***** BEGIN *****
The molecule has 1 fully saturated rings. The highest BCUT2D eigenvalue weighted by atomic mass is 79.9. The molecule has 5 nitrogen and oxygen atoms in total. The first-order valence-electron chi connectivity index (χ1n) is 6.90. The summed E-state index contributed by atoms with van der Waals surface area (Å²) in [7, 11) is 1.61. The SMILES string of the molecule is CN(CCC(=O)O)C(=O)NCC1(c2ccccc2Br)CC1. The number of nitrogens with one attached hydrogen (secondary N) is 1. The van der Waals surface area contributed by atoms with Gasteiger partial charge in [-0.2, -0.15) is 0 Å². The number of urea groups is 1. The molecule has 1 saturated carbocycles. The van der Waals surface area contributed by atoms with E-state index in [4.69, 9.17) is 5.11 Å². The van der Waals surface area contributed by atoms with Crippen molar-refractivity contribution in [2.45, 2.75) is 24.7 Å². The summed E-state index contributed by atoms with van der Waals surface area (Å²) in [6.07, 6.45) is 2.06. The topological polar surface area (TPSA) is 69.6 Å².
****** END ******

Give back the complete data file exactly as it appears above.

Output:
The molecule has 1 fully saturated rings. The highest BCUT2D eigenvalue weighted by atomic mass is 79.9. The molecule has 5 nitrogen and oxygen atoms in total. The first-order valence-electron chi connectivity index (χ1n) is 6.90. The summed E-state index contributed by atoms with van der Waals surface area (Å²) in [7, 11) is 1.61. The SMILES string of the molecule is CN(CCC(=O)O)C(=O)NCC1(c2ccccc2Br)CC1. The number of nitrogens with one attached hydrogen (secondary N) is 1. The van der Waals surface area contributed by atoms with Gasteiger partial charge in [-0.2, -0.15) is 0 Å². The number of urea groups is 1. The molecule has 1 saturated carbocycles. The van der Waals surface area contributed by atoms with E-state index in [4.69, 9.17) is 5.11 Å². The van der Waals surface area contributed by atoms with Crippen molar-refractivity contribution in [2.45, 2.75) is 24.7 Å². The summed E-state index contributed by atoms with van der Waals surface area (Å²) in [6.07, 6.45) is 2.06. The topological polar surface area (TPSA) is 69.6 Å².